Functional Macroeconomic Dynamics is a set of equations which explain the current, purely dynamic, economic process. FMD is a field theory, a set of pure relations representing the immanent intelligibility of the interdependent functional velocities of the process among themselves.
In the pages below we demonstrate the inner logic of the pure cycle of expansion – in detail on the left, the instantaneous aspects of the velocities and accelerations of a pure cycle of expansion, and, in line graphs on the right, the rates and quantities of the accumulations in the pure cycle of expansion. Note at the end that the table and graphs can be downloaded in larger, more readable forms.
Newton conceived of his forces as efficient causes, and the modern mechanics drops the notion of force; it gets along perfectly well without it. It thinks in terms of a field theory, the set of relationships between n objects. The field theory is a set of intelligible relations linking what is implicitly defined by the relations themselves; it is a set of relational forms. The form of any element is known through its relations to all other elements. [CWL 10, 154]
… as to the notion of cause, macroeconomists mistakenly conceive of subjective preferences as formal causes. Functional Macroeconomic Dynamics drops the notion of subjective preferences; it gets along perfectly well without it. It thinks in terms of a field theory, the set of relationships between n interdependent, implicitly defined functional activities. The field theory of FMD is a set of intelligible relations linking what is implicitly defined by the relations themselves; it is a set of relational forms. The form of any functioning is known through its relations to all other functionings. …. Macroeconomic field theory is a matter of the immanent intelligibility of the objective phenomena of the economic process. [See CWL 10, 154]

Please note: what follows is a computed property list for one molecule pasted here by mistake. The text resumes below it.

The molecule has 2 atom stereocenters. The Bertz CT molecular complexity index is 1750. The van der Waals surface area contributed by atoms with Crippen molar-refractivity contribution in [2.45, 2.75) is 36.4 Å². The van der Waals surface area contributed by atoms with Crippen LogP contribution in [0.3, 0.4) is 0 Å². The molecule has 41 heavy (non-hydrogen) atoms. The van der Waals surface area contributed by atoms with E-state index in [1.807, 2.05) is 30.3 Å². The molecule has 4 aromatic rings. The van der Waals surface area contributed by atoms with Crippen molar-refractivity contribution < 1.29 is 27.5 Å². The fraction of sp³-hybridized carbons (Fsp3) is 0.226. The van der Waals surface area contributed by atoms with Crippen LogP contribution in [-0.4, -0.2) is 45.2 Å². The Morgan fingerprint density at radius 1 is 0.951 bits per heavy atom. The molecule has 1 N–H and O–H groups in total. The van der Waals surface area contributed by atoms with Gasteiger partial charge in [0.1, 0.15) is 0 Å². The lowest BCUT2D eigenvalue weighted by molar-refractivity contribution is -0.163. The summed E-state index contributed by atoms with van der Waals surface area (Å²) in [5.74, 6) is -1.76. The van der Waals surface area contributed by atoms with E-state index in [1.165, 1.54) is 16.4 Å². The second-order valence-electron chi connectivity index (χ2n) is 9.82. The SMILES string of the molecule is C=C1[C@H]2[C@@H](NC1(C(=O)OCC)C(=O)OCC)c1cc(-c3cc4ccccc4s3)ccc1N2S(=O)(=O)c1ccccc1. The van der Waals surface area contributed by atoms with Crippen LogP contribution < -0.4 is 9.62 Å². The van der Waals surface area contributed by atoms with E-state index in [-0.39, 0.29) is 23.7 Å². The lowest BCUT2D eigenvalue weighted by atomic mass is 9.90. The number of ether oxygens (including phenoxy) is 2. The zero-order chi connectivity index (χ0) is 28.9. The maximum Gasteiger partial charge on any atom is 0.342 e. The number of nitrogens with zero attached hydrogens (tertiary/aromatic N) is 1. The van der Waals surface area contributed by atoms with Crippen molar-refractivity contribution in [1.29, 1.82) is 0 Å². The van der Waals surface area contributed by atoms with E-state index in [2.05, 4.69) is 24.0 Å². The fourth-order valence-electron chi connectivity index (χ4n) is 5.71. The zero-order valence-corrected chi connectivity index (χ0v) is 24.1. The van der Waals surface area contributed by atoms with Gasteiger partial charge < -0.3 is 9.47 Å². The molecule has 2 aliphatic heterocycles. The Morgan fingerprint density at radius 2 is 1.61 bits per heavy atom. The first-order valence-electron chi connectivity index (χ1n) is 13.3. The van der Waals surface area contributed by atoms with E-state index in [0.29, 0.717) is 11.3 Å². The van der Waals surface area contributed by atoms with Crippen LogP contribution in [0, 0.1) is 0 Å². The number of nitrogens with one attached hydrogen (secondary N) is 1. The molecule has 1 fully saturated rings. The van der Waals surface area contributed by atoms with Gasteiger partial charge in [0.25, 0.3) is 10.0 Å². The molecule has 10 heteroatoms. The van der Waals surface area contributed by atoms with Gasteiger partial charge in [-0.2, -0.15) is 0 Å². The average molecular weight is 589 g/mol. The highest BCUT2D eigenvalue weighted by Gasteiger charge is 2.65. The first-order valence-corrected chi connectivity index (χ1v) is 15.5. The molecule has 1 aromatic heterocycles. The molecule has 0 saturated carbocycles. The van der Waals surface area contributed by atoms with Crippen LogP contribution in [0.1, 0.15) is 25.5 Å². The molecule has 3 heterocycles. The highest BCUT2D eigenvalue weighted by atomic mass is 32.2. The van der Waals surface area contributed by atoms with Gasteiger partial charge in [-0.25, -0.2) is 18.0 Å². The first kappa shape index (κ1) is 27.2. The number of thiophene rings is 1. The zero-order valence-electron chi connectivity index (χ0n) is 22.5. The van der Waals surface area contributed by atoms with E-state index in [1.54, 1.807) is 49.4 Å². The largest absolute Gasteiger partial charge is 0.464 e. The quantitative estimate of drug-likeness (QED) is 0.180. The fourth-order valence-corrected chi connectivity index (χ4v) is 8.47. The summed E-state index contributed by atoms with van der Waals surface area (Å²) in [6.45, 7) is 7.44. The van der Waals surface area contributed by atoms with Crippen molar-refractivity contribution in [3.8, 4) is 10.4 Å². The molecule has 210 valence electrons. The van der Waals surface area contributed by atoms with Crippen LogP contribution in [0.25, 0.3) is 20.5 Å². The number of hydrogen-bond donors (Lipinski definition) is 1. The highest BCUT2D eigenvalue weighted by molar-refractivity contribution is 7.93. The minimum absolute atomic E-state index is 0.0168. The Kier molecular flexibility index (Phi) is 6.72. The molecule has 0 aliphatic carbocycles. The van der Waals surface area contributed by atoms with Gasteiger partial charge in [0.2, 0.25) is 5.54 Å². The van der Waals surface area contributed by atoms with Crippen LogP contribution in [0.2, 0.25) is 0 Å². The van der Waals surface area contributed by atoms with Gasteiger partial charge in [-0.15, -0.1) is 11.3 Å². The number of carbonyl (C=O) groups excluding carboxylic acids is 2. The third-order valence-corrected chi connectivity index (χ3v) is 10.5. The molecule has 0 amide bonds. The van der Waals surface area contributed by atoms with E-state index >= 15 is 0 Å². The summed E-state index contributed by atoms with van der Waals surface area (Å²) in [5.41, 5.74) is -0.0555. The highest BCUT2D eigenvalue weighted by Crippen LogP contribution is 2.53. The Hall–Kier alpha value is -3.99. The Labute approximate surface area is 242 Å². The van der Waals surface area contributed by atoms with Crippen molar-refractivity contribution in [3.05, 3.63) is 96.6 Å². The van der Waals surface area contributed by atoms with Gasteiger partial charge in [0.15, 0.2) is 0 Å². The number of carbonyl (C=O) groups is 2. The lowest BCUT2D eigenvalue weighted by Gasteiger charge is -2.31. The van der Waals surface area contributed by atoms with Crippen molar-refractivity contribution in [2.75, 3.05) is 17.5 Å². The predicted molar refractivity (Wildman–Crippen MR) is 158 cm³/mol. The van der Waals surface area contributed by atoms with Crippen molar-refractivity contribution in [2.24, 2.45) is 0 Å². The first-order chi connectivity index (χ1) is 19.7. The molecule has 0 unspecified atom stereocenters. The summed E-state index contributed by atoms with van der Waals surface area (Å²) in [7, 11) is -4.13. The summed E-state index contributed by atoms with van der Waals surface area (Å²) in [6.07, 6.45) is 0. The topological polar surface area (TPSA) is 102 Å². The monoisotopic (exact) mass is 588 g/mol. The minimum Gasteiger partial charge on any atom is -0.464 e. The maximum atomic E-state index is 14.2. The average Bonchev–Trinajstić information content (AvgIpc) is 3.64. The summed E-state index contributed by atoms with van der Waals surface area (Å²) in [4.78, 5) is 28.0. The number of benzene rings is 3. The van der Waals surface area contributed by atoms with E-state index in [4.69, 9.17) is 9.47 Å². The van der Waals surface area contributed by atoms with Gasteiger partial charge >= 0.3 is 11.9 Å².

Our aim is to prescind from human psychology (so) that, in the first place, we may define the objective situation with which man has to deal, and, in the second place, define the psychological attitude that has to be adopted if man is to deal successfully with economic problems. Thus something of a Copernican revolution is attempted: instead of taking man as he is or as he may be thought to be and from that deducing what economic phenomena are going to be, we take the exchange process in its greatest generality and attempt to deduce the human adaptations necessary for survival. [CWL 21, 42- 43]